Last week we published Part I, featuring 5 classic time travel tales.
These next five Time Travel books are more recent and anchor themselves in historical or everyday events. They are less about the concept of time travel and more about what we can learn from being put into circumstances beyond our control.
The Anubis Gates, Tim Powers (1983)
science fiction, historical fiction, fantasy, mystery
Using historical details with his fantastical imagination, Powers makes this time travel novel a thrilling adventure full of humor. Powers won a Philip K. Dick award in 1984 for this complex original story. It begins when a millionaire who has discovered how to time travel. He talks Brendan Doyle into acting as a guide to time traveling tourists, so he can make some money. But when Doyle gets stranded in 1810 Regency London, dangerous things start happening. Gods, wizards, the Knights Templar and werewolves show up.
Outlander, Diana Gabaldon (1991)
science fiction, historical fiction, romance, adventure
Historical, romantic and well written, this first book in Gabaldon’s time travel series moves between 20th century England and the 18th century Scottish Highlands. First in a series of eight books, it introduces Claire Randall, a former British combat nurse, after she returns home from the war in 1945. When she is reunited with her husband for a second honeymoon, she disappears into the past by stepping through a portal within an ancient circle of standing stones.
She is transported to Scotland, 1743, a dangerous and precarious time in Scottish history. She is now an “outlander”. When she meets Jamie Fraser, a proud warrior and a man of honor, she begins to live between the past with him and the future, where her husband lives. Gabaldon orchestrates a believable world of time travel between England and Scotland to tell a complex story of culture, love, and the true nature of life.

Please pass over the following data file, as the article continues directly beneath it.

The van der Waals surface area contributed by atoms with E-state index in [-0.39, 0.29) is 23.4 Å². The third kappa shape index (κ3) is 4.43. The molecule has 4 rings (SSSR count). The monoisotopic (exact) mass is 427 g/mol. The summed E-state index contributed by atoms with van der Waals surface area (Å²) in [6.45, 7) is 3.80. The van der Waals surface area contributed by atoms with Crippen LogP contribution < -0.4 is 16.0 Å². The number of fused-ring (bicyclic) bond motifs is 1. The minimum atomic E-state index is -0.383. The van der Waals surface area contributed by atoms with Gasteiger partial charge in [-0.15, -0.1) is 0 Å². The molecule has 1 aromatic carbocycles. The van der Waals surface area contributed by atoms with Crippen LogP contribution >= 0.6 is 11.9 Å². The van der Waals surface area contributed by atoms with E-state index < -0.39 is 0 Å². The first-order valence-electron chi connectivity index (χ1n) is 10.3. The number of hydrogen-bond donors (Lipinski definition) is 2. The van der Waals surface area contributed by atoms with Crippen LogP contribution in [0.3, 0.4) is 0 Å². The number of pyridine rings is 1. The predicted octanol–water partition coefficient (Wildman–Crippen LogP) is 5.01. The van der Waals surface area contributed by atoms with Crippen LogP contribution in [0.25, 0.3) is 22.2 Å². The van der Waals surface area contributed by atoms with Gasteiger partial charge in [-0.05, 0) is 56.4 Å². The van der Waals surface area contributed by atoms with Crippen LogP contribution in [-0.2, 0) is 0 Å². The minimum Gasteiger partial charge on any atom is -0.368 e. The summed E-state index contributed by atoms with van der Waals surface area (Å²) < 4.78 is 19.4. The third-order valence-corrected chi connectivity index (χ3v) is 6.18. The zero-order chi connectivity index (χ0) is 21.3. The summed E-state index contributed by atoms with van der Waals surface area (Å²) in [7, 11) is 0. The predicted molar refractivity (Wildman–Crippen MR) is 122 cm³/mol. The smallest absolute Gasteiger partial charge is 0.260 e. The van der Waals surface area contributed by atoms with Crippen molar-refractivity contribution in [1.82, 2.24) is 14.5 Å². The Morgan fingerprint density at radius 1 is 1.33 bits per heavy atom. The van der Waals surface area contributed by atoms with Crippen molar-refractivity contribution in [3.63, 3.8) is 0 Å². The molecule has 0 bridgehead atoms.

Doomsday Book, Connie Willis (1992)
science fiction, Middle Ages, Black Death
The first book in a series about Oxford time-traveling historians is a mix of classic and historical science fiction. A history student from 2048 is mistakenly sent to an English village in 1348 right before the outbreak of the Black Plague. While people of 1348 are dying, the scientists in 2048 work to stop their own epidemic from getting out of hand. It tells a story about survival and the will of the human spirit and includes some social commentary.
Bones of the Earth, Michael Swanwick (2002)
science fiction, dinosaurs
A paleontologist is handed an opportunity of a lifetime when a stranger leaves behind a cooler with a recently severed head of a stegosaurus. He’s discovered the secret of time travel and is initially thrilled at the prospect of conducting research on live dinosaurs. However, his frequent trips into the past soon have negative consequences on the present.
Time Travelers Wife, Audrey Niffenegger (2003)
science fiction, romance
This romantic science fiction novel tells the unconventional love story of Clare, an art student, and Henry, a librarian with a genetic disorder. Henry has Chrono-Displacement Disorder, which means he randomly and unpredictably gets sent through time where he meets and remeets Clare, and sometimes himself.
Henry’s unpredictable disappearances leave Clare in an ever shifting relationship. They attempt to live normal lives together, in circumstances they cannot control, separating and reconnecting many times over. Their passionate relationship keeps them going even after Henry is pulled away at important moments, and left to review their lives, past and future.
About the Author
IVY BRUNELLE is a Reference Librarian at PPL. She accidentally became a sci-fi geek in college. But if you asked her about it, she’d deny the whole thing, then silently slip through a portal of ancient standing stones.